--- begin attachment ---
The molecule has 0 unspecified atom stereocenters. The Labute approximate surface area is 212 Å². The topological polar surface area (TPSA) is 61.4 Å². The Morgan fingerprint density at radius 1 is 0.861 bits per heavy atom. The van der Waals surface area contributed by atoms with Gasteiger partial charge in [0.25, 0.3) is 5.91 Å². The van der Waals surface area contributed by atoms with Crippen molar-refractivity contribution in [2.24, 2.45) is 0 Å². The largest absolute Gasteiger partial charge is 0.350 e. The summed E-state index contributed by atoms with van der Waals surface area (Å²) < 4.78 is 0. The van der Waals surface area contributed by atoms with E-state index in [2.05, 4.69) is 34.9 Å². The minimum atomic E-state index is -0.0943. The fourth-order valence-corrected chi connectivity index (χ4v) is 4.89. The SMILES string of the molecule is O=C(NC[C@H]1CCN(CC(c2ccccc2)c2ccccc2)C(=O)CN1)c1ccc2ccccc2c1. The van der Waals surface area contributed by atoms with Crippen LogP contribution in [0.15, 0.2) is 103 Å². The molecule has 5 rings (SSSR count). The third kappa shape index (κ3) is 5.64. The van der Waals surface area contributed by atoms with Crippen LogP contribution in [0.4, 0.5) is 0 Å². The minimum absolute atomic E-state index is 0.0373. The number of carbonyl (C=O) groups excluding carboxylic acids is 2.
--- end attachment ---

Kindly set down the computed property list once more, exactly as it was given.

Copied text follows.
The molecule has 0 unspecified atom stereocenters. The Labute approximate surface area is 212 Å². The topological polar surface area (TPSA) is 61.4 Å². The Morgan fingerprint density at radius 1 is 0.861 bits per heavy atom. The van der Waals surface area contributed by atoms with Gasteiger partial charge in [0.25, 0.3) is 5.91 Å². The van der Waals surface area contributed by atoms with Crippen molar-refractivity contribution in [2.24, 2.45) is 0 Å². The largest absolute Gasteiger partial charge is 0.350 e. The summed E-state index contributed by atoms with van der Waals surface area (Å²) < 4.78 is 0. The van der Waals surface area contributed by atoms with E-state index in [2.05, 4.69) is 34.9 Å². The minimum atomic E-state index is -0.0943. The fourth-order valence-corrected chi connectivity index (χ4v) is 4.89. The SMILES string of the molecule is O=C(NC[C@H]1CCN(CC(c2ccccc2)c2ccccc2)C(=O)CN1)c1ccc2ccccc2c1. The van der Waals surface area contributed by atoms with Crippen LogP contribution in [0.15, 0.2) is 103 Å². The molecule has 5 rings (SSSR count). The third kappa shape index (κ3) is 5.64. The van der Waals surface area contributed by atoms with Crippen LogP contribution in [0.4, 0.5) is 0 Å². The minimum absolute atomic E-state index is 0.0373. The number of carbonyl (C=O) groups excluding carboxylic acids is 2.